- Stop the attacks on our reproductive health care. Reproductive healthcare is essential healthcare; Federal and state governments should make it easier, not harder, to access essential healthcare, in our country and around the world.
- Protect our safety and our right to vote in 2020. No one should have to choose between their right to vote and their health; We need robust funding and policies that allow people to vote safely and securely, including implementing vote by mail, expanding early voting, expanding voter registration options, safe polling location adjustments, and voter education.
The coalition is also highlighting the especially dire impact the crisis is having on women of color and indigenous women, arguing in its letter: “The fact that women of color experience greater gaps in income and wealth, are more likely to work in poorly-paid jobs, and already suffer health inequities means that women of color and their families face greater risk of economic distress, unemployment, and poor health outcomes. Around the world, ethnic or religious minorities, migrant women, and other women who are historically and systemically marginalized face racism, discrimination and xenophobia when trying to access basic services, such as health care or support for gender-based violence. While the virus doesn’t discriminate, its impacts reflect and amplify centuries of discrimination.”
In the upcoming weeks, the coalition will be employing a number of innovative grassroots, educational and lobbying tactics in order to hold accountable the administration and politicians who are not acting in the interest of their people, as well as bad actors in corporate America. The campaign will provide opportunities to educate, engage and organize supporters, popular education briefings and trainings led by coalition members, national mobilizations in response to federal legislation and voter education work, and a robust storytelling component, among other actions.
The Impact of COVID-19 on Women
- Nearly 52% of all essential workers are women. That includes 77% of health care workers, 78% of social workers and more than 2/3 of grocery store and fast-food employees. [NYT]
- Mothers are the breadwinners in the majority of families (64%), and are the sole or primary breadwinners in 40% of families in the U.S.; women comprise the majority in most of the economic sectors hit hardest economically by the shut down of our economy. [Center for American Progress and Department of Labor]
- Women make-up 73% of the health care workers who have been infected with the coronavirus, according to data from the Centers for Disease Control and Prevention. [Axios]
- Women are at greater risk of jeopardizing their health, as they represent a majority of essential workers on the frontlines of the COVID-19 response, including:
- Women make up 70% of the global health workforce [Global Citizen]
- Women make up at least 75% of healthcare practitioners in many countries including the U.S., and 87% of healthcare support staff [WHO]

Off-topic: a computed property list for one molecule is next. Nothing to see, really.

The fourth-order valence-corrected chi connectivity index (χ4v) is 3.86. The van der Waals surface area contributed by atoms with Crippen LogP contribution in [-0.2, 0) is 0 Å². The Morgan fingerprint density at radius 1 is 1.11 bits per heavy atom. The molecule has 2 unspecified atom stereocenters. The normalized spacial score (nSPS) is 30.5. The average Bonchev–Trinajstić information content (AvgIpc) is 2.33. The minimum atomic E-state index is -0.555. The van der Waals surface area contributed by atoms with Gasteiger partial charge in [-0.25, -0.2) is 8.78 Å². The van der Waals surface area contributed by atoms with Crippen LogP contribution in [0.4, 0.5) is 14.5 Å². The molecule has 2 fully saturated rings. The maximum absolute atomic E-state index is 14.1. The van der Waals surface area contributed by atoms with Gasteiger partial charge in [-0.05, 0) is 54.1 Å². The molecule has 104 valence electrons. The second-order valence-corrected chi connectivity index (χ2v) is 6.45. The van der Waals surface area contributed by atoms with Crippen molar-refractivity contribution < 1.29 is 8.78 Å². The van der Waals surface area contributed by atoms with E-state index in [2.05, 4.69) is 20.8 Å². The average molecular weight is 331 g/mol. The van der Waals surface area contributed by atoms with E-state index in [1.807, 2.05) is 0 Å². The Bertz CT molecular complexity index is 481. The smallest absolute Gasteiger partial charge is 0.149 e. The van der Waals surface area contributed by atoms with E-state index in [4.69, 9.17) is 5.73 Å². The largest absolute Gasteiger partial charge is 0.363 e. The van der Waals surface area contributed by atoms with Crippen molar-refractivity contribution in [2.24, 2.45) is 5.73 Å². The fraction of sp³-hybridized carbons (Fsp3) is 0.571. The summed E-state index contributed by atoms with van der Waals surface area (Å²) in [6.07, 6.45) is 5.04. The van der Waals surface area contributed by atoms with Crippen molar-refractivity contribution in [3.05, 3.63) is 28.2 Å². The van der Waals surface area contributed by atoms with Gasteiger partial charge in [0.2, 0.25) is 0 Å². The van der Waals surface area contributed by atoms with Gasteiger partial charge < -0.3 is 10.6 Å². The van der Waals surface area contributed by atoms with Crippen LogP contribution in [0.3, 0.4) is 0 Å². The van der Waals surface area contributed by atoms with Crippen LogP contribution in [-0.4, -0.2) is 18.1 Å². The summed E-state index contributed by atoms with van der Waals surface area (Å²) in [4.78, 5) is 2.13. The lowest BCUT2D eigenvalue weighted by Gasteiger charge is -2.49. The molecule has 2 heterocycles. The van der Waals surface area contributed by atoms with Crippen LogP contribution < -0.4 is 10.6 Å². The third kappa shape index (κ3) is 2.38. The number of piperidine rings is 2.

- The largest healthcare occupation is registered nurses, with more than 2.4 million workers, followed by nursing, psychiatric and home health aides (1.2 million). Women make up more than 85% of workers in both of these large occupations. [Census]
More information on the We Demand More coalition can be found on its new website at www.WeDemandMore.org and its letter to Congress can be found here. To speak with a representative of the coalition, please contact Alexandra Ozols at Alexandra@precisionstrategies.com.
Below is a full list of the We Demand More coalition’s members.
Abortion Access Force
Advocates for Youth
All Women’s Progress
All* Above all Action Fund
African American Ministers In Action
American Association of University Women Action Fund
Birth In Color RVA
Black Women’s Roundtable
California National Organization for Women
Catholics for Choice
Center for American Progress Fund
Clearinghouse on Women’s Issues
Coalition of Labor Union Women
End Rape on Campus
Equal Pay Today
Equal Rights Advocates
Feminist Women’s Health Center
Free Speech For People
Global Justice Center
The Greenlining Institute
League of United Latin American Citizens (LULAC)
Mississippi Black Women’s Roundtable
NARAL Pro-Choice America
NARAL Pro-Choice Maryland
National Birth Equity Collaborative
National Black Justice Coalition
National Organization for Women
National Organization for Women – Connecticut chapter
National Women’s Health Network
New American Leaders Action Fund
New Century Trust
New Voices for Reproductive Justice
Paid Leave for All Action
Planned Parenthood Action Fund
Sisters Lead Sisters Vote
SisterSong Women of Color Reproductive Justice Collective
United State of Women
URGE: Unite for Reproductive & Gender Equity
Women’s Fund of Rhode Island
Supermajority is a women’s equality organization made up of women of all backgrounds, races, and ages who are coming together to build a voting bloc committed to creating a future where we are all truly equal. Supermajority is dedicated to building women’s collective political power by providing the information, training, and resources needed to take meaningful action at the local, state, and national levels.